Season is one of the main non-genetic factors which influences the performance of sheep. Months to month changes in body weights of native sheep have been ascribed to reflect the pastoral conditions of arid areas (Taneja 1968, 1969) or temperate regions (Mahajan and Bohra 1971) of this country. Hence, study on body weight at different seasons will be useful for devising suitable management programmes at different seasons for effective utilization of the resources available at different periods to get better profit from sheep rearing. In addition, there may be year to year and season to season variations in the mortality pattern and also the causes of death. A study on year-wise and season-wise mortality will be useful for taking suitable precautionary measures to reduce the mortality during adverse climatic conditions.   The good body condition and high survivability are the two main requirements for a profitable sheep industry. This study was made to find out the magnitude of seasonal variation in body weight and mortality rate in Mecheri sheep under dry land farming conditions.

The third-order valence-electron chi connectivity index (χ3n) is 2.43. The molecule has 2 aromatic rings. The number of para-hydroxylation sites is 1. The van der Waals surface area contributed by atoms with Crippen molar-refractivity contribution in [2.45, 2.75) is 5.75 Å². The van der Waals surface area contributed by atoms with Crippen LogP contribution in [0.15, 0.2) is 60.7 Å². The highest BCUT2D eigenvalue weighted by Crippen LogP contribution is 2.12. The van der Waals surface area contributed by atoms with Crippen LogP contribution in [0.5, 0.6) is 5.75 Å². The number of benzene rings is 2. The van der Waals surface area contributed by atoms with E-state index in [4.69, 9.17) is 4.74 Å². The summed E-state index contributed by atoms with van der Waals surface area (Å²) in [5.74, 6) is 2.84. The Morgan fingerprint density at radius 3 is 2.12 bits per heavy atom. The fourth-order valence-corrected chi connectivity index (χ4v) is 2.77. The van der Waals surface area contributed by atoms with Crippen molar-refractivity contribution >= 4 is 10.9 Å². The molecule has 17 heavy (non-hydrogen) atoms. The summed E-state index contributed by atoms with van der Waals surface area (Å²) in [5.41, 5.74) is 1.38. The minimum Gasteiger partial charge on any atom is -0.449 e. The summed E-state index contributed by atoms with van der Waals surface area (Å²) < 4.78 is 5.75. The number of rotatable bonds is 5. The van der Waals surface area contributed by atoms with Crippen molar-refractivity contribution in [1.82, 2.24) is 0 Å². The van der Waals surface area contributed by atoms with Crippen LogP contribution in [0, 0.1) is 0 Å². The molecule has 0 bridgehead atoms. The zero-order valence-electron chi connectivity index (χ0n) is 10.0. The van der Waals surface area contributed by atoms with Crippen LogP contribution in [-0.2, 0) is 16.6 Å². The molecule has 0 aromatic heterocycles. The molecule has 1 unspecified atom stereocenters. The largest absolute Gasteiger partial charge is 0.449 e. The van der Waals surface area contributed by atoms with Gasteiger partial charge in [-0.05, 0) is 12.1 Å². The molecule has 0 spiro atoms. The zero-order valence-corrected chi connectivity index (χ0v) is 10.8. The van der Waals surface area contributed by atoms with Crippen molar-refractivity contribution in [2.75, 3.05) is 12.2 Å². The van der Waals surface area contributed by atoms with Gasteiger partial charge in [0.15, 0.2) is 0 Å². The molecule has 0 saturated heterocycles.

Materials and methods 

Data on monthly body weights of Mecheri rams and non-pregnant ewes were collected from adult weighment register for a period of 11 years (1991-92 to 2001-02). Data are based on 489 rams and 1185 ewes. Rams and ewes that were present in the subsequent years were considered as a separate observation. The Mecheri sheep were grazed from 8 am to 5 pm daily. They were given concentrate mixture at the rate of 200 g per day per animal. During lean grazing months (April to June) animals were given Cenchrus spp. and horse gram hay. Animals were given access to water twice daily. A free choice of mineral bricks was given to all animals. The body weights were recorded once a month and in the morning hours before the animals had access to food and water. To study the mortality rate in adult Mecheri sheep the death and cause of death of each animal were collected from the death and disposal register for a period of 24 years (1979 to 2002). A total of 380 adult sheep had died during this period, made up of 45 males and 335 females. For analysis, the year was divide into four seasons viz. winter (December to February), summer (March to May), south-west monsoon (June to August) and north-east monsoon (September to November). The body weight of the rams and ewes were analysed by the method of least-squares (Harvey 1990). For mortality analysis, the animals were grouped according to age groups as 1 to 2, >2 to 3, >3 to 4, >4 to 5, >5 to 6 and > 6 years. The various causes of death were divided into 5 classes according to the organs or systems affected. The annual mortality was computed as the number of animals died, as a proportion of those at risk during the year.